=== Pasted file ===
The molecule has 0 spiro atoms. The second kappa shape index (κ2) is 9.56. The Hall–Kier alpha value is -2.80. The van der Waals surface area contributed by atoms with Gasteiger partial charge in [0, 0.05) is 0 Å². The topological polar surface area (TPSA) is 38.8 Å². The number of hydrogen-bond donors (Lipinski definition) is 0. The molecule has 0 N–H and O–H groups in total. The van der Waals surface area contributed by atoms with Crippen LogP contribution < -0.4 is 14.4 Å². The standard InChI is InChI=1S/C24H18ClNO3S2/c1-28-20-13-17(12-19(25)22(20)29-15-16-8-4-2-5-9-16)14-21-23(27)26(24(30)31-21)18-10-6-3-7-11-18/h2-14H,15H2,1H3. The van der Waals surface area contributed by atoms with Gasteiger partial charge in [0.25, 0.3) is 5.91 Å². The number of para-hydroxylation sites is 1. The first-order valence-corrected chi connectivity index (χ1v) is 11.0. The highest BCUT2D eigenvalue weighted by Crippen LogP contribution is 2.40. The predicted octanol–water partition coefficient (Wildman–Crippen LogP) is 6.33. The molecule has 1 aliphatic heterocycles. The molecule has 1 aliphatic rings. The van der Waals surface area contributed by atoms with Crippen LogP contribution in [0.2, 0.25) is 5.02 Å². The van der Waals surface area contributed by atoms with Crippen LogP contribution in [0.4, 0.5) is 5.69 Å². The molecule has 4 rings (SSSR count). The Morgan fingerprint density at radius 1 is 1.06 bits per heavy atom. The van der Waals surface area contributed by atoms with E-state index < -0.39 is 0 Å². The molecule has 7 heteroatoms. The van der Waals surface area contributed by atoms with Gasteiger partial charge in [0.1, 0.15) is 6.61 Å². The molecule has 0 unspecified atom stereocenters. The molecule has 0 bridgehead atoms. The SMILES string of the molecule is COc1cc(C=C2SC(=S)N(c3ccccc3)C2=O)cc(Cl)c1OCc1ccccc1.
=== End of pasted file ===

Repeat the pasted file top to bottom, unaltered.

The molecule has 0 spiro atoms. The second kappa shape index (κ2) is 9.56. The Hall–Kier alpha value is -2.80. The van der Waals surface area contributed by atoms with Gasteiger partial charge in [0, 0.05) is 0 Å². The topological polar surface area (TPSA) is 38.8 Å². The number of hydrogen-bond donors (Lipinski definition) is 0. The molecule has 0 N–H and O–H groups in total. The van der Waals surface area contributed by atoms with Crippen LogP contribution < -0.4 is 14.4 Å². The standard InChI is InChI=1S/C24H18ClNO3S2/c1-28-20-13-17(12-19(25)22(20)29-15-16-8-4-2-5-9-16)14-21-23(27)26(24(30)31-21)18-10-6-3-7-11-18/h2-14H,15H2,1H3. The van der Waals surface area contributed by atoms with Gasteiger partial charge in [0.25, 0.3) is 5.91 Å². The number of para-hydroxylation sites is 1. The first-order valence-corrected chi connectivity index (χ1v) is 11.0. The highest BCUT2D eigenvalue weighted by Crippen LogP contribution is 2.40. The predicted octanol–water partition coefficient (Wildman–Crippen LogP) is 6.33. The molecule has 1 aliphatic heterocycles. The molecule has 1 aliphatic rings. The van der Waals surface area contributed by atoms with Crippen LogP contribution in [0.2, 0.25) is 5.02 Å². The van der Waals surface area contributed by atoms with Crippen LogP contribution in [0.4, 0.5) is 5.69 Å². The molecule has 4 rings (SSSR count). The Morgan fingerprint density at radius 1 is 1.06 bits per heavy atom. The van der Waals surface area contributed by atoms with E-state index < -0.39 is 0 Å². The molecule has 7 heteroatoms. The van der Waals surface area contributed by atoms with Gasteiger partial charge in [0.1, 0.15) is 6.61 Å². The molecule has 0 unspecified atom stereocenters. The molecule has 0 bridgehead atoms. The SMILES string of the molecule is COc1cc(C=C2SC(=S)N(c3ccccc3)C2=O)cc(Cl)c1OCc1ccccc1.